We ran the first Ada Initiative Census of open technology and culture in March 2011. We aimed to find out where the women are, and how they perceive their community. We’re ready to share the results of this, our first project under the Ada Initiative banner.
In this post, we’ll set the scene with a simple set of response breakdowns.
Number of participants
The total number of respondents was not quite 3000 people: 2844. We don’t have a good sense of how many people would identify with the term “member of the open technology and culture community”, but consider that Wikipedia alone had 10411 “very active” editors in July 2010: a true census of this space at any given moment could possibly involve some hundreds of thousands of people.
The total number of people who completed the census was 1799 (63.3%), but SurveyMonkey’s “completed” statistic means that they answered every question, including optional ones. The number of people who did not complete required questions isn’t known.
Number of participants by gender
Respondents were required to state their gender identity in one of three categories: “Female”, “Male”, “Other”. Slightly more than half identified as female and a further 2.8% as other.
Number of participants by field
We asked people what fields within open technology and culture they were involved in. Of the people who answered this question, 80.8% said they were involved in open source. It’s not surprising that the Ada Initiative, whose founders have long experience in open source, is best able to reach that community. Open source (and related tags like free software) also have a long history of encouraging participants to identify with a community of developers and users. It’s impossible to say from this data to what extent each of these factors came into play:
- there are simply more people in the open source community relative to (some of) the others
- people in the open source communities are especially ready and happy to identify with “open technology and culture”
- the limits of the promotion of this census
|Please tell us what areas of open technology and culture youre involved in, and whether you do it as paid work or unpaid. Check as many answers as you like.|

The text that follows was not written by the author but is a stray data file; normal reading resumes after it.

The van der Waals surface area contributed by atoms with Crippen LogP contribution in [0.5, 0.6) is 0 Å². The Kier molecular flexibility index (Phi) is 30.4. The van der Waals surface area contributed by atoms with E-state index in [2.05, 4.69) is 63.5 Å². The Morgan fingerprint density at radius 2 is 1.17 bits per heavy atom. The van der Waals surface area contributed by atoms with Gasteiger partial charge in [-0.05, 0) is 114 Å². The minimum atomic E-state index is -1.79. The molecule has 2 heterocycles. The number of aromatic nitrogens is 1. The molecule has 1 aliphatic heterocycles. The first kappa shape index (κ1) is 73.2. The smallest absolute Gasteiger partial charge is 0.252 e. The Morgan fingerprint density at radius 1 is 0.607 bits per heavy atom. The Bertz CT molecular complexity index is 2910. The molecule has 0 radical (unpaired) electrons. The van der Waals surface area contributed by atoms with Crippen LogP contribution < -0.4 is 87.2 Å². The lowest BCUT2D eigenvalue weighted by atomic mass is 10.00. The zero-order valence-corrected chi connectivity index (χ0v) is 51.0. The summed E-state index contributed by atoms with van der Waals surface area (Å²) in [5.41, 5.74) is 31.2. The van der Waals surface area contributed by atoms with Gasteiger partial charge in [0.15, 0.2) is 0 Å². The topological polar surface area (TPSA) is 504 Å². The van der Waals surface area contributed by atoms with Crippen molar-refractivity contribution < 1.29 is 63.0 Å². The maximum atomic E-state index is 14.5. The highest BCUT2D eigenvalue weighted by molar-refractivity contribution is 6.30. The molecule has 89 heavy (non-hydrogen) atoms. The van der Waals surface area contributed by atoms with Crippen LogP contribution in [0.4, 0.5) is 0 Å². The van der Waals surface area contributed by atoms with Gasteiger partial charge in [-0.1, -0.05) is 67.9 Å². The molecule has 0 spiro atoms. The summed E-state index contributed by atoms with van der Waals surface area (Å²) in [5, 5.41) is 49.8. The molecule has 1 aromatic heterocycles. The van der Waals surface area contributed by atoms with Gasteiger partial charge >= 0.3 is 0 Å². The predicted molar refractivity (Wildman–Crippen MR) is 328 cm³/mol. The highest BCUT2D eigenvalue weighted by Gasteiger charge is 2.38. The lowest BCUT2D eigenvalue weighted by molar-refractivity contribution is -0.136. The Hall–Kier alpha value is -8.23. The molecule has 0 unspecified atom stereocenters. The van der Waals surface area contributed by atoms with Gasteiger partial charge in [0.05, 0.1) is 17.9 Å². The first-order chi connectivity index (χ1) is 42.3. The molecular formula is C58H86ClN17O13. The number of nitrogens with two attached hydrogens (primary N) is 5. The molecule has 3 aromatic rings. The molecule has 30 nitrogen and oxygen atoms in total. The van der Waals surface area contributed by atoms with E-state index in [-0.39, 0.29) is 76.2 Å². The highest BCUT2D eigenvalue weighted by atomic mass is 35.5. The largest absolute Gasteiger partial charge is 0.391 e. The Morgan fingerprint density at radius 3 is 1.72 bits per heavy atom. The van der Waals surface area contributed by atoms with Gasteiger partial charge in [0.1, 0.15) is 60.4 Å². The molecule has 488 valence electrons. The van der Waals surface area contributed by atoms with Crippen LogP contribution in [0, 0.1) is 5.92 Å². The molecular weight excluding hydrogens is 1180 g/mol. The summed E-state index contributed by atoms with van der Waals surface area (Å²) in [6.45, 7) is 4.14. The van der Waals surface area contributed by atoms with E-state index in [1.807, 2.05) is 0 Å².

|Open source/free software||49.0% (775)||80.8% (1,279)||1,582|
|Open source hardware||22.3% (63)||86.9% (246)||283|
|Open geodata and maps||22.1% (81)||84.5% (310)||367|
|Open government||28.4% (84)||78.4% (232)||296|
|Open data (other)||32.3% (147)||81.3% (370)||455|
|Open standards and formats||37.4% (212)||78.8% (447)||567|
|Open educational initiatives (open access journals, open source curricula, etc)||32.8% (209)||79.2% (505)||638|
|Open/decentralised social networking (including Diaspora, StatusNet, etc)||9.1% (40)||95.2% (420)||441|
|Creative Commons and free culture||15.2% (157)||92.7% (956)||1,031|
|Wikipedia and other Wikimedia projects||8.0% (68)||95.6% (816)||854|
|Other wikis||18.2% (153)||90.1% (758)||841|
|Open crisis response and humanitarian projects||14.4% (34)||91.1% (215)||236|
|Barcamps and other unconferences||16.3% (76)||91.4% (426)||466|
|Online/digital activism||10.3% (83)||95.4% (769)||806|
|Remix/mashup culture||10.7% (37)||93.9% (325)||346|
|Transformative works fandom, including fan fiction, fan art, and fan vidding||4.7% (22)||96.4% (454)||471|
|Maker/DIY community||9.3% (55)||94.9% (559)||589|
|Hacker spaces||8.7% (33)||94.2% (356)||378|
|Coworking||30.5% (79)||83.0% (215)||259|
|Other (please tell us what we’ve missed)
Number of participants by primary field
Here the penetration of the census into open source really shows: more than half of people replying identified it as their primary field. Transformative works fandom was the only other primary field to break 10%.
|Which of these is your primary field or community? That is, the one in which you do most work, spend most time, or have the greatest interest.|
|Open source/free software||
|Open source hardware||
|Open geodata and maps||
|Open data (other)||
|Open standards and formats||
|Open educational initiatives (open access journals, open source curricula, etc)||
|Open/decentralised social networking (including Diaspora, StatusNet, etc)||
|Creative Commons and free culture||
|Wikipedia and other Wikimedia projects||
|Open crisis response and humanitarian projects||
|Barcamps and other unconferences||
|Transformative works fandom, including fan fiction, fan art, and fan vidding||
Coming up next: the big question, perceptions of participation of and attitudes to women in these communities.
Disclaimer: the Ada Initiative Census was a self-selected survey of self-identified participants in “open technology and culture”, conducting in March 2011. Participants were recruited largely through advertisements in relevant women’s groups (eg LinuxChix) and through participant’s social networks. These results have substantial limitations, and in particular cannot be used to draw inferences by comparison to other surveys with different methodology, such as the FLOSSPOLS gender survey results.
Want to see a follow up to the 2006 FLOSSPOLS survey of the distribution of gender of the open source community? We do too! It’s one of the programs the Ada Initiative will run if we get enough funding. Help us get started by contributing to the Seed 100 fund-raising campaign.